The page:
As the passenger and the historian, I was certainly thrilled by reaching Vienna and this conference but not everything in the information garden was rosy. The end of the printed Kursbuch has been mentioned. Another matter was that I expected to easily find the printed Reiseplan / Reisebegleiter which both DB and ÖBB used to issue. I found none. Even the train I used, the overnight sleeper, had no information on board for the passengers about the train's journey. Certainly whilst modern technology takes us forward with individual answers to individual questions, it is not nearly so good at producing attractive answers to context or even travel souvenirs. I am told that these Reiseplan / Reisebegleiter do very much remain in use and it was my bad luck that the CNL service did not employ them but they are not displayed at ÖBB stations. Train conductors hand them out.
As the conference ended on Thursday afternoon, I had an afternoon and a day for whistle-stop tourism in Vienna. I managed the Technology Museum although the hope of seeing their substantial steam locomotive collection was largely frustrated. Most of the engines were “on holiday” and would not return till November. To navigate the city exposed us to a range of maps. Wiener Linien did several. They were the transport provider and the city is a tram paradise. Smart un-vandalised wooden seated power cars and trailers are in abundance. The WL masterpiece was a Euro 2.50 64 panel 1:17,500 map of the city. For serious work this was indispensable. In fact it was a collection of maps. Yet like the Vienna Info maps from the tourist information, it was not easy to use. Largely this was because names were printed over other names. The clearest city centre map I found was in The Gay Guide to Vienna. The result as conference speakers suggested was that prospective passengers make journeys within their realm of knowledge and the most obvious thing to comprehend was the Metro system and its map.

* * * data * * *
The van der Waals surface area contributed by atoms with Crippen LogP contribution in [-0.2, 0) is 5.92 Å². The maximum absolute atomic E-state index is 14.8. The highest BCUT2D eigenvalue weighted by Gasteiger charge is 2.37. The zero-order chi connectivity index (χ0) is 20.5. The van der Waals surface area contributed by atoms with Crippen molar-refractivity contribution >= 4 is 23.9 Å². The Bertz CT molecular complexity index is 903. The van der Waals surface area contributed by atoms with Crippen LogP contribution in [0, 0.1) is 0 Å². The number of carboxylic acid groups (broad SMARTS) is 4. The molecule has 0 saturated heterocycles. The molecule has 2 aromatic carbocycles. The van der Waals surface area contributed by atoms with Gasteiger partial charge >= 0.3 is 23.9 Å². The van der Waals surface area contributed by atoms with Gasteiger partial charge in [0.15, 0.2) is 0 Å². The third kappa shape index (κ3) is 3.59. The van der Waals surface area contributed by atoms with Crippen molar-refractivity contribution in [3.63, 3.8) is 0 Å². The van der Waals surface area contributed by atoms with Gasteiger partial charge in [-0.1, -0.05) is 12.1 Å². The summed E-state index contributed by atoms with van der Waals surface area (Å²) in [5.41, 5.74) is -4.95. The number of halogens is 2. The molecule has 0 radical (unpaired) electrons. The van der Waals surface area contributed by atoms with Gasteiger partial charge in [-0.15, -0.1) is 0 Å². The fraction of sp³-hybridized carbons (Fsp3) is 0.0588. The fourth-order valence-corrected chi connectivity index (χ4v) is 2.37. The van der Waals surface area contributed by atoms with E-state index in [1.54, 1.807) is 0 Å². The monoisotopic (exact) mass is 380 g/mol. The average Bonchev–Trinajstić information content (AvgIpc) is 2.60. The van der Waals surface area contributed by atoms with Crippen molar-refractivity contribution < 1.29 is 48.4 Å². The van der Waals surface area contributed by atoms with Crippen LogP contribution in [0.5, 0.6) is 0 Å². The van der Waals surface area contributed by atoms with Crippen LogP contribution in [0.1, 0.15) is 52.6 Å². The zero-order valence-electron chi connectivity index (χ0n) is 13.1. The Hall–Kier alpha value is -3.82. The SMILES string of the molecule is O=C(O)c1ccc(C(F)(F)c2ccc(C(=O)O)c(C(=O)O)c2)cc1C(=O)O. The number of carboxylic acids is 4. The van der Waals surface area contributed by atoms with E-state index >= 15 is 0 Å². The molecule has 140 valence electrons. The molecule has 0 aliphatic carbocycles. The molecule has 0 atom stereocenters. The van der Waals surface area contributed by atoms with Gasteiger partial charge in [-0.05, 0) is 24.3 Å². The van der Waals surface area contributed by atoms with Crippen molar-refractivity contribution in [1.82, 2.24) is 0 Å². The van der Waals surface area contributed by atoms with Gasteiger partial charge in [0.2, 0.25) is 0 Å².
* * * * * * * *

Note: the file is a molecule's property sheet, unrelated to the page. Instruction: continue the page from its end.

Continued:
After a map the next most challenging matter most users encounter is the ticket. It seemed pretty simple in Vienna. Buy the Vienna Card which was a rover ticket. However myself and Alex unknowingly abused this when travelling on the Wiener Lokalbahn. I had rather set my heart on travelling on this. I had found the Opera terminus by accident earlier in the day and Alex and I resolved to return on the Thursday evening.